How JustAnswer Works:
  • Ask an Expert
    Experts are full of valuable knowledge and are ready to help with any question. Credentials confirmed by a Fortune 500 verification firm.
  • Get a Professional Answer
    Via email, text message, or notification as you wait on our site.
    Ask follow up questions if you need to.
  • 100% Satisfaction Guarantee
    Rate the answer you receive.
Ask P. Simmons Your Own Question
P. Simmons
P. Simmons, Military Lawyer
Category: Military Law
Satisfied Customers: 32823
Experience:  Retired Marine Corps lawyer and Veterans Services Officer (VSO) with 12+ yrs. of experience.
Type Your Military Law Question Here...
P. Simmons is online now
A new question is answered every 9 seconds

My 18 year old son joined the USMC. He turned 18 in November,

This answer was rated:

My 18 year old son joined the USMC. He turned 18 in November, 2012 & left for basic training in December 2012 - which he completed in March 2013. Currently he is in phase 2 of his training School of Infantry (SOI) and due to a death in the family and other miscellaneous delays his training had been been pushed back and delayed and dragged out, etc etc.

Needless to say he is miserable, and regrets everyday his decision to join the Corp. Every call, text, letter I getfrom him document this and I'm beginning to worry that he may do something DRASTIC to get out. Being so young, I worry suicide may even be in his thoughts...

My question is, is there a way for him to get out legally? What happens to him if I tell someone I think he may be suicidal? Who would I tell, his recruiter?

Hi, I'm a moderator for this topic. I've been working hard to find a professional to assist you right away, but sometimes finding the right professional can take a little longer than expected.

I wonder whether you're ok with continuing to wait for an answer. If you are, please let me know and I will continue my search. If not, feel free to let me know and I will cancel this question for you. Thank you!
Customer: replied 3 years ago.

yes I am ok while you continue to search for an expert. I expect you to at least attempt to try to find someone to research my topic...that IS why I pay for this service.

Hello Melissa,

Thank you for your patience. We will continue the search for a professional for you.
Thanks for the chance to help. I am an attorney with over 12 years military law experience.I am sorry for this dilemmaYou would contact his commanding officer. Is he in NC or CA?
Customer: replied 3 years ago.

He is in NC. I am afraid that if I contact his commanding officer, and they put him on suicide watch, that would further delay his training.


My question specifically is - is there anyway to get him out of his contract with the USMC?

Thank you

The answer to your question is least not any way that is easy.

The Marine Corps spent a good deal of time and money to find and begin the training process. In the all volunteer military of today there is no "easy" way out.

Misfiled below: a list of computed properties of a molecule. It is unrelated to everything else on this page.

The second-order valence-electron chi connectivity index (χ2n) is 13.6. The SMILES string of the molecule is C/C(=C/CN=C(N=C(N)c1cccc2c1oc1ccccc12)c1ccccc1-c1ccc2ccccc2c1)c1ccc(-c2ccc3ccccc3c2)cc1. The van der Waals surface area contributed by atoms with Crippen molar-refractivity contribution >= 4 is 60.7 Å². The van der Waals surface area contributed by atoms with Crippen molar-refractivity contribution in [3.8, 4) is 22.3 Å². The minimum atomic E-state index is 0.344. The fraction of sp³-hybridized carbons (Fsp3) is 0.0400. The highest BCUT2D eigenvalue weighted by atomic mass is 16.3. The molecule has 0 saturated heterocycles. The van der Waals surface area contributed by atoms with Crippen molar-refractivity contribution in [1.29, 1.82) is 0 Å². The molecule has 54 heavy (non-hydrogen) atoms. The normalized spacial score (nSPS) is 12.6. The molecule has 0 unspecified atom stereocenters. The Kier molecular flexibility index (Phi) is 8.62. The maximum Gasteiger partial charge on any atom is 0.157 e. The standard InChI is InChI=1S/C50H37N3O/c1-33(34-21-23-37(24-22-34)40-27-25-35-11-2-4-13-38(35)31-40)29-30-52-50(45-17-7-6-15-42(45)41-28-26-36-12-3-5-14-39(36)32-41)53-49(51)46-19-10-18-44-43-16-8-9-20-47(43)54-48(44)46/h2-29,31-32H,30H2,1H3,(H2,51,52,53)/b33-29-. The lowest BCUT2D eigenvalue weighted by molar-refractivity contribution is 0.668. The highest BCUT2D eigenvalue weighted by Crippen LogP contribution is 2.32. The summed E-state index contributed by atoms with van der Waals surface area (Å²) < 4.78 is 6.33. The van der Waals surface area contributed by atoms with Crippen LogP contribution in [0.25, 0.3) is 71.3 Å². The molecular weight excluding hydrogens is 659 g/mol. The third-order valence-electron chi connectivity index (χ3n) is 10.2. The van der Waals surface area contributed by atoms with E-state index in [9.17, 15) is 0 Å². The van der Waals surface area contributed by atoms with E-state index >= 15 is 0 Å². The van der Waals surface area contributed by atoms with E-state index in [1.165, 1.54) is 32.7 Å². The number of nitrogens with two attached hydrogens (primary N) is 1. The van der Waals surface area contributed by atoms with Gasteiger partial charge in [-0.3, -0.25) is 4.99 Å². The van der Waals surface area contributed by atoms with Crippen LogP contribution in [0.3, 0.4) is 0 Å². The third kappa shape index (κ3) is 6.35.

For good reason.

SOI is tough training. The Marine Corps historically looses a fairly large percentage of kids at this stage of training. The last thing they want to do is make it easier to get out.

There are ways out. But none of them good.

For example...some Marines will "refuse to train" some point this will lead to a discharge, though not with a good characterization.

Other Marines will leave for several months then return. This will lead to discharge, but again, with a poor characterization.

So if the question is; "is there any way to get out" then yes...he can commit misconduct...and at some point they will release him from the contract, but only after rendering a less than honorable discharge...and you want to avoid that.

THere are other avenues, for example if he has an injury that prevents him from training? That can be a path. But what you describe that dos not seem to apply.

Or if he has a deeply held belief in a spiritual power that precludes him from participating in the military, he can claim conscientious objector status. There is a process that allows discharge.

And if he has a mental health condition that makes him a risk for suicide? That also would lead to discharge. Though it is not clear from your description that this applies.

I wish you could convey to him that SOI is temporary in gets easier when he completes it and transfers on to his unit.

And if you have fears for his life, I would urge you to contact his Battalion Commander...they can take steps to ensure his safety. can delay his training. But it can keep him safe as well.

Let me know if you have more questions....happy to assist if I can
Customer: replied 3 years ago.

Thank you for your help and the detail.


How do I find out who his battalion commander is? And how do I determine, with such limited contact with him - how much is just him blowing off steam versus if he is actually suicidal?


I am worried for his safety but reading your response and understanding that SOI is tough for many marines, perhaps he is simply having a tough time?


I don't want to create a problem bigger than it truly is...

No way I can tell you if this is "blowing off steam" or serious...but if you have any concern? Notify the commander.

The commander can be found at (NNN) NNN-NNNN

And can engage to make sure there are no issues.

I was a commander at SOI many years back. I recall that there are some Marines who have a tough time in the program...but our goal was to get them through the program and on to their final destination.

If you have concerns for his safety, I would urge you to voice your concerns to the commander...he can help ensure our son's safety.

P. Simmons, Military Lawyer
Category: Military Law
Satisfied Customers: 32823
Experience: Retired Marine Corps lawyer and Veterans Services Officer (VSO) with 12+ yrs. of experience.
P. Simmons and other Military Law Specialists are ready to help you

Related Military Law Questions